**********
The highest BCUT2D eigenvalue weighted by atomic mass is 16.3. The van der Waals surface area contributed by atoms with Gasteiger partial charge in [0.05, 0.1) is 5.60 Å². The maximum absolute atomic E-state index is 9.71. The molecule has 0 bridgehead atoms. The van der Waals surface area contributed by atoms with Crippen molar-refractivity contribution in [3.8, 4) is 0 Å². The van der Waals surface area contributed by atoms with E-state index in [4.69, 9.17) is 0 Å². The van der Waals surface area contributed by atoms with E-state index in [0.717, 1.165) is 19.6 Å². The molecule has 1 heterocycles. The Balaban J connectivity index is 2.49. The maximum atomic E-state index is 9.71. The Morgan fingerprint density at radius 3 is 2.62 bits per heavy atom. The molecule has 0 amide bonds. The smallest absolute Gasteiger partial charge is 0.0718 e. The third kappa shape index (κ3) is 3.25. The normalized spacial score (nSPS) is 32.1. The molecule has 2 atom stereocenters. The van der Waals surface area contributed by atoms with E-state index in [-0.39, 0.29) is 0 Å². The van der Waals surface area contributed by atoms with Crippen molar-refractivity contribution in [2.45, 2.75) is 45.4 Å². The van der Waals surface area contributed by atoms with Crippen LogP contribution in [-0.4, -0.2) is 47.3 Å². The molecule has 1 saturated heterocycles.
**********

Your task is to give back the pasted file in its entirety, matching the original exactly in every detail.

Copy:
The highest BCUT2D eigenvalue weighted by atomic mass is 16.3. The van der Waals surface area contributed by atoms with Gasteiger partial charge in [0.05, 0.1) is 5.60 Å². The maximum absolute atomic E-state index is 9.71. The molecule has 0 bridgehead atoms. The van der Waals surface area contributed by atoms with Crippen molar-refractivity contribution in [3.8, 4) is 0 Å². The van der Waals surface area contributed by atoms with E-state index in [4.69, 9.17) is 0 Å². The van der Waals surface area contributed by atoms with E-state index in [0.717, 1.165) is 19.6 Å². The molecule has 1 heterocycles. The Balaban J connectivity index is 2.49. The maximum atomic E-state index is 9.71. The Morgan fingerprint density at radius 3 is 2.62 bits per heavy atom. The molecule has 0 amide bonds. The smallest absolute Gasteiger partial charge is 0.0718 e. The third kappa shape index (κ3) is 3.25. The normalized spacial score (nSPS) is 32.1. The molecule has 2 atom stereocenters. The van der Waals surface area contributed by atoms with E-state index in [-0.39, 0.29) is 0 Å². The van der Waals surface area contributed by atoms with Crippen molar-refractivity contribution in [2.45, 2.75) is 45.4 Å². The van der Waals surface area contributed by atoms with Crippen LogP contribution in [-0.4, -0.2) is 47.3 Å². The molecule has 1 saturated heterocycles.